The Slave Market (Boulanger painting)

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The Slave Market
Boulanger-gustave-clarence-rudolphe-french-1824-1888-the-slave-market.png
ArtistGustave Boulanger
Yearcirca 1882
MediumOil on canvas
LocationPrivate Collection

The Slave Market is a painting of about 1882 by the 19th century French artist Gustave Boulanger, who specialized in classical and Orientalist genre scenes.[1] It depicts an Ancient Roman slave auction, it shows the marketing of seven young people, ranging in age from children to young adults, as slaves. The three male slaves, as well as two of the female slaves, bear a similarity in appearance perhaps suggesting that they are members of a family forced into slavery by economic conditions. All are wearing tags to indicate their availability as slaves; the youngest boy is completely naked, while the young man next to him is wearing a loincloth. The adolescent sitting next to them is holding his knees close to his chest in a protective pose; the standing African woman is also topless, wearing a white loincloth, and she is covering her breasts with her hands. The taller, standing, young woman is wearing a translucent garment which clearly shows her breasts and pubic hair—she is trying to shield her eyes, perhaps because her potential buyers include former friends and neighbors, who are probably seeing her nude for the first time; the adolescent girl next to her is also topless and barefoot, wearing a skirt. The young woman crouching next to them is wearing a loose garment which leaves buttocks exposed. Between the male and female slaves, the auctioneer sits eating his lunch with a very casual attitude.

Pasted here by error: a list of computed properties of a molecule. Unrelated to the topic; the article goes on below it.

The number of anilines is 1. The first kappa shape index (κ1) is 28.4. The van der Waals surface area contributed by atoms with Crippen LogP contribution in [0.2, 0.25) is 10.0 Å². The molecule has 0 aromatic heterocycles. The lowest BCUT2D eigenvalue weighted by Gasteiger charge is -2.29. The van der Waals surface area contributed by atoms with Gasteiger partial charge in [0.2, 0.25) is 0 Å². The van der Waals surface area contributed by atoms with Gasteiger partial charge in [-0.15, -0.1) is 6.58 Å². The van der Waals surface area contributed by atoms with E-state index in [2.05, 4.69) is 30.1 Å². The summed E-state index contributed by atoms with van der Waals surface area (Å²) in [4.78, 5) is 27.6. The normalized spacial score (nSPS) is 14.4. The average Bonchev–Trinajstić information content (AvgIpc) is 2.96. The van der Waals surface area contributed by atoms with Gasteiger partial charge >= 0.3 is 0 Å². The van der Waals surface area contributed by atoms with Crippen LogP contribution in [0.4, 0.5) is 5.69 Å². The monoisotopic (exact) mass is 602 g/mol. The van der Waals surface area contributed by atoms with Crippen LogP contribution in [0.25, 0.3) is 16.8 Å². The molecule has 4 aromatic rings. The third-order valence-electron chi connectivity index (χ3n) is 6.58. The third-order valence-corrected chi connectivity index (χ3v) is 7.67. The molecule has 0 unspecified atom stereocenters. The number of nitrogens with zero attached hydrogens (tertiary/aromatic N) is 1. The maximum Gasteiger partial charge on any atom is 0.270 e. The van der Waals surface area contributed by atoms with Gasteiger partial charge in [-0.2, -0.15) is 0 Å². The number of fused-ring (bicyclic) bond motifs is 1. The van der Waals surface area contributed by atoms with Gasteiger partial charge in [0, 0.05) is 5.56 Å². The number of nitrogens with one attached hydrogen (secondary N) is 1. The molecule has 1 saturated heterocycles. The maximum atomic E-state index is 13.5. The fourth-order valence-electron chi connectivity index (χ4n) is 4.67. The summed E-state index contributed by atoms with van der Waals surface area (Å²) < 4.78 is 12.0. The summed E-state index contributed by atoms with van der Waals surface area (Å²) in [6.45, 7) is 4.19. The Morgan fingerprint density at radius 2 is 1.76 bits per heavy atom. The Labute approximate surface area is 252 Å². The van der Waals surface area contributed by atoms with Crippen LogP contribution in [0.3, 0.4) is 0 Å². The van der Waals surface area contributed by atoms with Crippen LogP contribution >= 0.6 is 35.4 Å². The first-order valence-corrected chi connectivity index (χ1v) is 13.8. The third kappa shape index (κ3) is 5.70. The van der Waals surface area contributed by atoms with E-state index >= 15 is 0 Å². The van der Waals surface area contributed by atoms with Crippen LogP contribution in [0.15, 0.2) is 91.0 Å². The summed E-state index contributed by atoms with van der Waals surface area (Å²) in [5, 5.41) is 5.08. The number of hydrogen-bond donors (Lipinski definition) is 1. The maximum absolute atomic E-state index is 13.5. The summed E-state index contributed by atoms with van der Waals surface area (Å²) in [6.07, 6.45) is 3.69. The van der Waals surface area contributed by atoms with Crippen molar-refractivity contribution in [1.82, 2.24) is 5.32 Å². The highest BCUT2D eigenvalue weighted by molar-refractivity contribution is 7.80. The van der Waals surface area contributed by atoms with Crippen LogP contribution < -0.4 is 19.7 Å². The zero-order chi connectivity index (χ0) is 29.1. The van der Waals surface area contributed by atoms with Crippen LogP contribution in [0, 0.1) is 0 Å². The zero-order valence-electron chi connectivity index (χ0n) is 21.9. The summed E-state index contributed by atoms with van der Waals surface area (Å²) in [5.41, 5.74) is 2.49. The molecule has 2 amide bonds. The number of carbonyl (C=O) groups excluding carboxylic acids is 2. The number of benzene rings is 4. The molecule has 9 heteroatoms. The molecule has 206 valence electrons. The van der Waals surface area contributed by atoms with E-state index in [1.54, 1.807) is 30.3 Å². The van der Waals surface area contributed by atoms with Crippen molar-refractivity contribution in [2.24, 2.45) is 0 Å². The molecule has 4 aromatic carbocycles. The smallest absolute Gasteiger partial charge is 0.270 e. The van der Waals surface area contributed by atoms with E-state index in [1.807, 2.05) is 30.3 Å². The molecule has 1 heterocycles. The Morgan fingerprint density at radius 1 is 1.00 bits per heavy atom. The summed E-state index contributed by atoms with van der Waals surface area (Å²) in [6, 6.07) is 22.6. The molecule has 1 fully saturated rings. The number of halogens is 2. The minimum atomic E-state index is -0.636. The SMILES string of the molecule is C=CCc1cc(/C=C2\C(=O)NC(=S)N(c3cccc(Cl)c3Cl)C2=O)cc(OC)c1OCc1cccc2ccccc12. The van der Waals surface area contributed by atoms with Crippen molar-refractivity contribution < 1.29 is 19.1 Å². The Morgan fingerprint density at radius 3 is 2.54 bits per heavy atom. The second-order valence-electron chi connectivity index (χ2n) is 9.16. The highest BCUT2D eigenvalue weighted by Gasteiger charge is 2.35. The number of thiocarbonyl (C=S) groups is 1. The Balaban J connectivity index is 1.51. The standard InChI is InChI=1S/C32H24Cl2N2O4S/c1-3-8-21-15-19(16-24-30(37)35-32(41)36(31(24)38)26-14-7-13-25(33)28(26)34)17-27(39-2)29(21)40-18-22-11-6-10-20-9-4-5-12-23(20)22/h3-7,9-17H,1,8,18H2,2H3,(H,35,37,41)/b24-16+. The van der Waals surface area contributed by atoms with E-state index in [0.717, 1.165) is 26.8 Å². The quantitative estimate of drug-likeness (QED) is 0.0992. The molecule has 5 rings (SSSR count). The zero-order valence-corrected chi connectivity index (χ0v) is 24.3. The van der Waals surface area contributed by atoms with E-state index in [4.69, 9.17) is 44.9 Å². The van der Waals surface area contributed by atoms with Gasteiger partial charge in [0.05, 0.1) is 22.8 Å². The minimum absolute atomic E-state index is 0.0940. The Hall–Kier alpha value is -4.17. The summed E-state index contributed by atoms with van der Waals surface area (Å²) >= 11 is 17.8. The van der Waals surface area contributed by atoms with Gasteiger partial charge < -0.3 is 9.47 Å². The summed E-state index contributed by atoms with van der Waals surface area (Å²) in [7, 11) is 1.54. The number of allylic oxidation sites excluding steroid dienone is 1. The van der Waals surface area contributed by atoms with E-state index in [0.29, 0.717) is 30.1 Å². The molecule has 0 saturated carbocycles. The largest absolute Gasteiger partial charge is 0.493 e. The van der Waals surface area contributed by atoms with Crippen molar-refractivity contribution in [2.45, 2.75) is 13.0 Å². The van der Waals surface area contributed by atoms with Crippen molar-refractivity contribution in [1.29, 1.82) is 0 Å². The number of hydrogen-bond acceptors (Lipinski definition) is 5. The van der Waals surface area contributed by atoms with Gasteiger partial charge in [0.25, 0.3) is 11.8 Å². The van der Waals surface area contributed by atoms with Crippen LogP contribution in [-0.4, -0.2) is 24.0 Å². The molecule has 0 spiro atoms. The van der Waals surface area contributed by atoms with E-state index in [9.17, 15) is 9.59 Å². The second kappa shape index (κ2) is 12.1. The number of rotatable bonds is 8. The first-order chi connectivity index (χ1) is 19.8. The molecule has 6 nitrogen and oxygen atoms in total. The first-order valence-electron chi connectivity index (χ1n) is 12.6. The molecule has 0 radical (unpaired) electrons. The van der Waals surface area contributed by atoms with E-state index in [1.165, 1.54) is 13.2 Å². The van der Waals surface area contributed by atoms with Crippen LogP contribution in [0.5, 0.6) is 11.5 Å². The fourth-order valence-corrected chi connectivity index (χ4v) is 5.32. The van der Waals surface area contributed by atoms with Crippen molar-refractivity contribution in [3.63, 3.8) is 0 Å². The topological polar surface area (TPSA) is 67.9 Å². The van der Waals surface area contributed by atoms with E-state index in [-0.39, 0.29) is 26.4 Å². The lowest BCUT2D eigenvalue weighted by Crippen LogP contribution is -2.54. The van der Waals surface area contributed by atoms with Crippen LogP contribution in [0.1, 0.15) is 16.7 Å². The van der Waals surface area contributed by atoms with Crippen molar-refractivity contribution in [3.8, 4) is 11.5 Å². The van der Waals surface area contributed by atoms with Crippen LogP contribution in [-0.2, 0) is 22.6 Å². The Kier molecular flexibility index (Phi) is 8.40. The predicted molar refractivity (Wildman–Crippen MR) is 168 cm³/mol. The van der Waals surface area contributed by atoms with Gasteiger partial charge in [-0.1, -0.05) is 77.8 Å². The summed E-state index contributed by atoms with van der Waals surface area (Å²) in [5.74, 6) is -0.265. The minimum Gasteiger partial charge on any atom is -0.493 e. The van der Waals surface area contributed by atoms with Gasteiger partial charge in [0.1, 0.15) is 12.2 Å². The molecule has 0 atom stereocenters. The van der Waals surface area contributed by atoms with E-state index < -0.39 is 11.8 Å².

From a common type of Salon academic art of the period, it depicts an eroticized scene clad as a history painting, as was customary at the time in Paris. Boulanger had visited Italy, Greece, and North Africa, and the painting reflects his attention to culturally correct details and skill in rendering the female form.[2]

References[edit]

  1. ^ Masler, 39
  2. ^ Masler, Marilyn (2009). "Embracing the Academic Tradition". In Masler, Marilyn; Pacini, Marina (eds.). Carl Gutherz: Poetic Vision and Academic Ideals. Jackson, Tennessee: University Press of Mississippi. pp. 38–39. ISBN 978-0-915525-11-9.

See also[edit]